Plans to build a prototype fusion power plant in the United States have come into tighter focus, as a new report lays out a rough timeline for building the multibillon-dollar plant and a strategy for developing its design. The United States should strive to start construction of the pilot by 2035 and to have it running by 2040, according to a report released this week by the National Academies of Sciences, Engineering, and Medicine (NASEM). To meet that tight schedule, the report calls for the U.S. Department of Energy (DOE) to help fund two to four teams that, in collaboration with private industry, would develop by 2028 different conceptual designs.
“It’s credible and doable,” says William Madia, vice president emeritus at Stanford University, who has often been critical of DOE’s fusion efforts. However, Edwin Lyman, director of nuclear power safety at the Union of Concerned Scientists, notes the report also points to numerous key technologies that are in a low state of technical readiness and questions whether they can be developed in time. “Reading between the lines, I didn’t feel that it gives you a lot of confidence that these time tables are realistic,” Lyman say.
The schedule suggested by the 91-page report, released on 17 February, does not reflect a bottom-up assessment of how long it would take to complete the R&D for a particular design. Rather, it presents a top-down evaluation of when fusion power needs to be feasible if utilities want to include it as they shift toward carbon-free energy sources by 2050. “The timeline really was determined from input from utilities,” says Brian Wirth, a nuclear engineer at the University of Tennessee, Knoxville, and one of the report’s 12 authors. Madia predicts that if fusion hasn’t shown itself feasible by 2035, it is “going to miss the train” and be left out of the future carbon-free energy mix.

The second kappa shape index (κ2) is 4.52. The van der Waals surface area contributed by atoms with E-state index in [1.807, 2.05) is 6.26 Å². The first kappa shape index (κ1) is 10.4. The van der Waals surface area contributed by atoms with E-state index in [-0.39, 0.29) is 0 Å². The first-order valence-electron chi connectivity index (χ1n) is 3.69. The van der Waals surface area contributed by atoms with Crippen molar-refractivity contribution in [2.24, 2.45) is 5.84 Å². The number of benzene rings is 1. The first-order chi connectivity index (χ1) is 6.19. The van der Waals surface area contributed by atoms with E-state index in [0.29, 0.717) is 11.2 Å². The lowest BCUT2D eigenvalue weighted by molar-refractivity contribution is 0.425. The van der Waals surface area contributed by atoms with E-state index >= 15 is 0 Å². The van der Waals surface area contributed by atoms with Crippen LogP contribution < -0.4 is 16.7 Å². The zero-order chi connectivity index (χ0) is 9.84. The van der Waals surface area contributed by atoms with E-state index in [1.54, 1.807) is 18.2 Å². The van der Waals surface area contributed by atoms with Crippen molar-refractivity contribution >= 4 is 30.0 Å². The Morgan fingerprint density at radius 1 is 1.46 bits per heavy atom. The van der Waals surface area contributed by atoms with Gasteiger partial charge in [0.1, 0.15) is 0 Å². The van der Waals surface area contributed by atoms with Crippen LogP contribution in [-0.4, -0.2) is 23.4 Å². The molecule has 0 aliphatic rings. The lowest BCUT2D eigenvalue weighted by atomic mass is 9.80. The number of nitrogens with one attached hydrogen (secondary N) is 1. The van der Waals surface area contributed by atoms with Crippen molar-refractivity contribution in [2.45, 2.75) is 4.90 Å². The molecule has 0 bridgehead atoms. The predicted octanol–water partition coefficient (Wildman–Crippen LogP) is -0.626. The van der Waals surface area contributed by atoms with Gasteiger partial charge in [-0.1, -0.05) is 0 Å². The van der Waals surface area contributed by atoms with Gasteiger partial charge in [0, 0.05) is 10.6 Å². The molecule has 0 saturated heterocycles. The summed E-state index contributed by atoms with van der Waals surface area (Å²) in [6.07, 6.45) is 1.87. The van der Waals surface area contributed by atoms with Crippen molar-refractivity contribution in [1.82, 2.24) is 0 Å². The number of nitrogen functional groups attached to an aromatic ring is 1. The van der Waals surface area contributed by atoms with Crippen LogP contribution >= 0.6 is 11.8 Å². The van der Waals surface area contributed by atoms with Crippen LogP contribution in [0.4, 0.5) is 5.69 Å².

Enthusiasm has been growing among U.S. fusion researchers to build a prototype power plant that would finally harness nuclear fusion, the process that powers the Sun, to generate electricity. The idea emerged in 2018 in another NASEM report that suggested the United States stick with its commitment to ITER, the gigantic international fusion experiment under construction in France, but also prepare to build a domestic pilot plant soon after. In December 2020, U.S. fusion researchers embraced the pilot plant in their new long-range plan.
Using intense magnetic fields, ITER will trap a plasma of deuterium and tritium—the heavy isotopes of hydrogen—in a doughnut-shaped vacuum chamber and heated to 150 million degrees Celsius. The experiment aims to show that fusion of the deuterium and tritium nuclei can produce more energy than generating the plasma consumes. The pilot plant would go a step further and produce useful amounts of electricity.
Supporters of the proposal say building a pilot plant would enable U.S. researchers to leap-frog competitors in Europe and Asia and reclaim the lead in fusion research. Moreover, they say, because of recent advances in magnets made out of high-temperature superconductors, 3D printing, and computer modeling, the plant could be much smaller and less expensive than ITER, which stands 30 meters tall and will cost in excess of $20 billion.